Poasis / Edition 1 available in Paperback
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- Wesleyan University Press
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Canto Diurno #1
Sunday, February 23rd, 1986
Je répète, pour Bataille, l'interrogation: pourquoi "communauté"? La réponse
est donnée assez clairement: "A la base de chaque être existe un principe d'insuffisance
..." (principe d'incomplétude).
after the storm
world a letter
on the lam
da / fort
not a wooden
not a toy
of this journey
though it is
the meat we eat
in this house
after the storm
selves to be
* * *
Reading a book should not belike filling a vase but like lighting a fire.
Prose demands that one read between the lines. Poetry, that one read the
bulb burns re
a place of wonder
the hordes follow alpha
* * *
ashes of ashes
we burn only
we better burn
all the time
soon to be
* * *
here you go
to say burning
night oil again
he up nights
cups of tea
night street cats houses dark moon
bones age & mornings
out for the
paper he'd stop
me tell me
his nightwatch tales
conspiracy of him &
I nightlording it
over deal road
come slid in on
sirens over boulevards
the usual news stereo
from the bedroom english
here in the living room
the french announcer
morning bulb keeps burning
only its reflection
dims & dies out
by now your body
warmer under covers
* * *
* * *
But the individual is only the residue of the dissolution of the
community. By his natureas his name shows, he is the atom, the indivisiblethe
individual reveals that he is the abstract of a decomposition.
... one doesn't create a world with simple atoms. One needs a clinamen. One
needs an inclination (in both meanings of the word) of the one towards the
other, of the one by the other or of the one for the other. The community is
at least the clinamen of the "individual".
THE NEWSPAPER DEAD. the paper picked up taken home, like going to
church on sunday, long ago, as regular, as much of a rite. the double ritual
of reading, of writing, take notes, see how it can enter, that world, your
world, too. introïbo, no altar but what rolled off the presses, heavily inked.
iconography of random death: if to pray is to give thought, intensely, then
that is what I am doing right now. unalienable format: too large to be cut
out and glued into notebook: this dead will have to stay where it is, on the
front page, tomorrow's dustbin liner, this is a Reuters dead from Rome,
young woman in heavy wintercoat, wool cap with studded rim pulled
down to half-inch above eyebrows, face pressed three quarters towards me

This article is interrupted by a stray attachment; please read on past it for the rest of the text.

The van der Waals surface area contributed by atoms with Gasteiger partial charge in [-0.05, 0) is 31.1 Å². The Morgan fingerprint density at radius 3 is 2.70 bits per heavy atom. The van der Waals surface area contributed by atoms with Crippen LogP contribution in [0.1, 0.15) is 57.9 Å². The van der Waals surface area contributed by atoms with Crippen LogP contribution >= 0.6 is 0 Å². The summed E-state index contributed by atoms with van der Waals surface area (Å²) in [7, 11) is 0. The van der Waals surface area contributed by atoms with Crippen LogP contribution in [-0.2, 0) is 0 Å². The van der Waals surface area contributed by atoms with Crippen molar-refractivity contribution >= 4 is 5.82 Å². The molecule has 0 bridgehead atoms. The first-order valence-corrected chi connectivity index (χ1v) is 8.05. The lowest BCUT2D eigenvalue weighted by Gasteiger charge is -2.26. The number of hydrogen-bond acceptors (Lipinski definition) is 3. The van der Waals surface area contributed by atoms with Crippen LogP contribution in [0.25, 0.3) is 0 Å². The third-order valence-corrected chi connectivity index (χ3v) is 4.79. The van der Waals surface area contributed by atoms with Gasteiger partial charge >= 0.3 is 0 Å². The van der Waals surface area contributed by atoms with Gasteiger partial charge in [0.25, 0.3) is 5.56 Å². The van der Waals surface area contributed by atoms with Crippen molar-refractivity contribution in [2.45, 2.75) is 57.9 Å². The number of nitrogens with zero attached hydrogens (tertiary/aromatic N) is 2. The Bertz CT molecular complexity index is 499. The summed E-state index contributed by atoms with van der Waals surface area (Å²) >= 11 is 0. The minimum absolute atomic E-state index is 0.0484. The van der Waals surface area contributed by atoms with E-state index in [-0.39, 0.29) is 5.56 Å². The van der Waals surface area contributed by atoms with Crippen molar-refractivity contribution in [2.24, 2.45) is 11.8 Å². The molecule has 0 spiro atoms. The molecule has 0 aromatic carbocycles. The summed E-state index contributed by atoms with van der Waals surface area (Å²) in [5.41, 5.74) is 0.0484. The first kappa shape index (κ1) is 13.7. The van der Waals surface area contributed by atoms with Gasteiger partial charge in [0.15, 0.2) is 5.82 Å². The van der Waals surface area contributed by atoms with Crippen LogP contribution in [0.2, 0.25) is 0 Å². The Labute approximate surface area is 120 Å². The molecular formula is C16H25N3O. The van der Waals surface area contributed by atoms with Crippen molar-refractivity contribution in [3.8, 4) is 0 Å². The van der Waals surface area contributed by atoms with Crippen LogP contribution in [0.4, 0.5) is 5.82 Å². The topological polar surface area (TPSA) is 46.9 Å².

to the asphalt, ear to the ground as if listening for a distant tremor an approaching
train a faroff revolution or simply for what the earth has to tell
her. whatever it is, she can no longer hear it. Vilma Monaco, 28, carrying a
.38 in her hand and a German MP40 in her bag, 15 spent cartridges littering
the ground, the pointless numbers, do what you want, they all spell
death, Vilma surrounded by numbers caught in a web like a medieval hex,
killed in Rome trying to kill a roman politico who played with bigger
numbers, she a member of the Fighting Communist Union, a splinter-group
of the Red Brigades, offshoot born to die out of the second split of
the BR in Paris 1984. collar frayed where a bullet went through I think. I
would like to put my finger there, to shake you death of europe, by the
shoulders, get up, it was all a dream of winter, the minor corrupt christian-democrat
politico not worth it, wrong strategy, though who am I to
say despair is ever wrong, coldblooded: she is wrong because she is dead.
one of us is dead, one more skull to be strung on a chain we all carry
around our necks, but that too, too romantic, as gooey as her own harsh
choice. Vilma Monaco, a name Hollywood might have picked, this is
hello and good-bye, Vilma Monaco. Vilma Monaco, you leave me here
with only an introïbo, with no credo, which is all you had, you leave me here
with your name only, with your smudged inky deathmask, already a
twenty four hour dead, Monaco, Vilma, your face pressed against the
street, listening to someone I cannot hear.
* * *
IN REAL TIME:
that dream, co
incidence of a day
now 14 years
planned as a page
& as large as I
could make it.
to tell today
coming out of
tell the making
of that un-
dawn & night,
had gotten up
the tracking, had
turned the radio on,
heard the news
(the only news
instanter as old
as it ever gets)
me for a day, a year, a decade.
shaking off the fathers.
here it goes on.
* * *
re Sobin's work:
two ways of working, essentially: first the vertical / spine poem that
turns/twists on grammatik,
cf.: 'compose. (no ideas
but in ...)'
a grammarye I sense owes much to Celan, as
does that corkscrew movement that anchors the poem downward, into
earth, air into earth, from the top of the page, the heading, chapter, caput,
no longer gives permission for any kind of spread, the poem runs from its
own title/inceptor i.e. first word or line given who knows how, runs in the
shortest line possible, ie hairpin curves, mountain travail, where the descent
beckons, in a spiral, narrowing, downward, vertical straights,
sharpest clinamen, always downward, screws itself into, earth.
tropos is not to be confused with the 'organic'romantic image of poem
as tree, of art/work as natural growth, tree with bole/trunk, roots &
branches, or with man as tree confusion, the renaissance romance,
Leonardo's tree-man inscribed upright in the cosmos, that cosmic anthropocentrism
out of which (even if seemingly as reaction against) came romanticism,
all the way down to usfor us still there in Duncan, though
he already on the edge of a new configuration, twin to the explosante-fixe,
already close to what this new figure might be, is, in, say Celan, Sobin,
some others', my own work: a necessary denial of tree image, a first approximation
of the rhizome.)
&, secondly, a
horizontal/horizonal single line sprezzatura (even when it takes two, or